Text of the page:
Simplicity vs Capability

It's not always either/or - but usually it is. What are your needs?

We talked about the beauty of simplicity in design and the methodology of “less is more.” Each person will have the different point of view about if they want to have an application that is simple with basic actions, or an application that display all functions to show off how feature-rich it is.

Start with the basic function

Firstly, define most basic function of the application that you are developing. If it is a checklist application, the most basic function is create a todo, then mark it as done when you finish it. Within one or two actions, the user need is satisfied and user is happy. A simple UX will offer plenty of white space and lots of space to breathe on design. The clarity of the text and focus will not be disturbed by many choices.

Some good example of this style is Notes app of Apple, or AirMail by Bloop SRL.

When Your App is Mature

Usability will be harder to maintain when your app grows. Factors from business are unavoidable. From version to version, there will be more change requests by stakeholders, marketers and of course from important end-users.

There will be more UX interviews made, and more metrics to consider that will impact the UI of the application. There will be buttons everywhere on the UI or some functions need to be accessible with one click, etc. are common problems that UX Designers will need to handle to keep the simplicity of the original design.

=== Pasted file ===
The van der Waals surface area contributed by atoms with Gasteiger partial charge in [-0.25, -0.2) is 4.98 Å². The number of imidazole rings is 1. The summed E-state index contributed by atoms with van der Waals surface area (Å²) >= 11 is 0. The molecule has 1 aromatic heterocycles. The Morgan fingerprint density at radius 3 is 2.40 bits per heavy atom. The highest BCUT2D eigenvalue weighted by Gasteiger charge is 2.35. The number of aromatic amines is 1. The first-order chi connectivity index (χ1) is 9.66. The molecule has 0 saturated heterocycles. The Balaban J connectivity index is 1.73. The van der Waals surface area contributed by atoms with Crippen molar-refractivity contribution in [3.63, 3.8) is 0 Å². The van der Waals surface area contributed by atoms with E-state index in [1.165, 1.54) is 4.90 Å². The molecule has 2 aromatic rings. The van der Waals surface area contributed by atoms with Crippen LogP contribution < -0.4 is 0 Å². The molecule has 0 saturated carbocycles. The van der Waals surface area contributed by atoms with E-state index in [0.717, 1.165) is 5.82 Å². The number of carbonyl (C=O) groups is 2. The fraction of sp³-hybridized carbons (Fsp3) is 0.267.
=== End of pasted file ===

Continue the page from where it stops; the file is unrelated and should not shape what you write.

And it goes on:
Facebook Mobile platform is a good example of dramatic changes over time of using it. The app has frequent updates and major design changes. Now the bottom bar needs to have “More" buttons to handle all the views and when they have new a feature, Facebook need to add a new view.

Simplicity vs Usability

Losing simplicity is a trade off if you are adding more capabilities to the product. Some risks should be considered:

  • Maintenance: is it easy to maintain? will this change affect other functionalities?
  • Usability: will this feature change UI too much that users have to learn the app again?
  • Performance: will it slow down the app when there are many thread that need to be processed at once?
  • Decoration: is this change for decoration or it will bring value?

If we cannot keep the stability of the app, we take Facebook case and how they handled this. Facebook was originally a social network application. They now have many other products that focus specific functions of the app to compete with specific competitor. In some cases they compete with themselves! (Witness Instagram stories and FB stories).

Segmented products: FB Messenger vs SnapchatSpecific and Separated views/modes: FB video view and Livestream to compete with Youtube

To have a simple app that everyone loves is already a success - but beware of the risks when the app becomes mature. Avoiding a simple app to become a feature-creep product is also a mission for the UX designer. To be ready with all the changes, UX designers should take all the metrics and analytics they can collect to make the right decision on creating a usable product. Usability is all that matters.